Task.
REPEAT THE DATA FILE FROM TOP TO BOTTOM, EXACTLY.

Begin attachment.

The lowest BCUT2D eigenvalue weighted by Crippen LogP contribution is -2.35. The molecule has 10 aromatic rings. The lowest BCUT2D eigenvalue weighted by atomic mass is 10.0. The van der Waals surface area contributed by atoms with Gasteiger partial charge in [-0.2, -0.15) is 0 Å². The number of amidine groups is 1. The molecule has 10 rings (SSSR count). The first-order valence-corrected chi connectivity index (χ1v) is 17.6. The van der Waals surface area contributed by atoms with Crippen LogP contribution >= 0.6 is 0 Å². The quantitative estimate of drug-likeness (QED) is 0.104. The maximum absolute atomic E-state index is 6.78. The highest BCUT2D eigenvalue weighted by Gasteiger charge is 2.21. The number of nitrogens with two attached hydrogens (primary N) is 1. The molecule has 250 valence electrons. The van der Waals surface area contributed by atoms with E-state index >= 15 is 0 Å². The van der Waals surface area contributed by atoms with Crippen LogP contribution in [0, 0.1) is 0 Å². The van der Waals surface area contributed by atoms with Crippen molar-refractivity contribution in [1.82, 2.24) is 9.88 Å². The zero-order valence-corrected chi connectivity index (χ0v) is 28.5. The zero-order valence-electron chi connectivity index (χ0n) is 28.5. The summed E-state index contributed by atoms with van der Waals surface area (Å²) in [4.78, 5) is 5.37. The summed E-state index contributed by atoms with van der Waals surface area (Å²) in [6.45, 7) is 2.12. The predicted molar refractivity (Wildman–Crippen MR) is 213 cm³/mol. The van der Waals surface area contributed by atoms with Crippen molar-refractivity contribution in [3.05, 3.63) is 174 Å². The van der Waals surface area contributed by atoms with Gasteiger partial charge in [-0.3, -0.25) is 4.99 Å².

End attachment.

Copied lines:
The lowest BCUT2D eigenvalue weighted by Crippen LogP contribution is -2.35. The molecule has 10 aromatic rings. The lowest BCUT2D eigenvalue weighted by atomic mass is 10.0. The van der Waals surface area contributed by atoms with Gasteiger partial charge in [-0.2, -0.15) is 0 Å². The number of amidine groups is 1. The molecule has 10 rings (SSSR count). The first-order valence-corrected chi connectivity index (χ1v) is 17.6. The van der Waals surface area contributed by atoms with Crippen LogP contribution >= 0.6 is 0 Å². The quantitative estimate of drug-likeness (QED) is 0.104. The maximum absolute atomic E-state index is 6.78. The highest BCUT2D eigenvalue weighted by Gasteiger charge is 2.21. The number of nitrogens with two attached hydrogens (primary N) is 1. The molecule has 250 valence electrons. The van der Waals surface area contributed by atoms with E-state index >= 15 is 0 Å². The van der Waals surface area contributed by atoms with Crippen LogP contribution in [0, 0.1) is 0 Å². The van der Waals surface area contributed by atoms with Crippen molar-refractivity contribution in [1.82, 2.24) is 9.88 Å². The zero-order valence-corrected chi connectivity index (χ0v) is 28.5. The zero-order valence-electron chi connectivity index (χ0n) is 28.5. The summed E-state index contributed by atoms with van der Waals surface area (Å²) in [4.78, 5) is 5.37. The summed E-state index contributed by atoms with van der Waals surface area (Å²) in [6.45, 7) is 2.12. The predicted molar refractivity (Wildman–Crippen MR) is 213 cm³/mol. The van der Waals surface area contributed by atoms with Crippen molar-refractivity contribution in [3.05, 3.63) is 174 Å². The van der Waals surface area contributed by atoms with Gasteiger partial charge in [-0.3, -0.25) is 4.99 Å².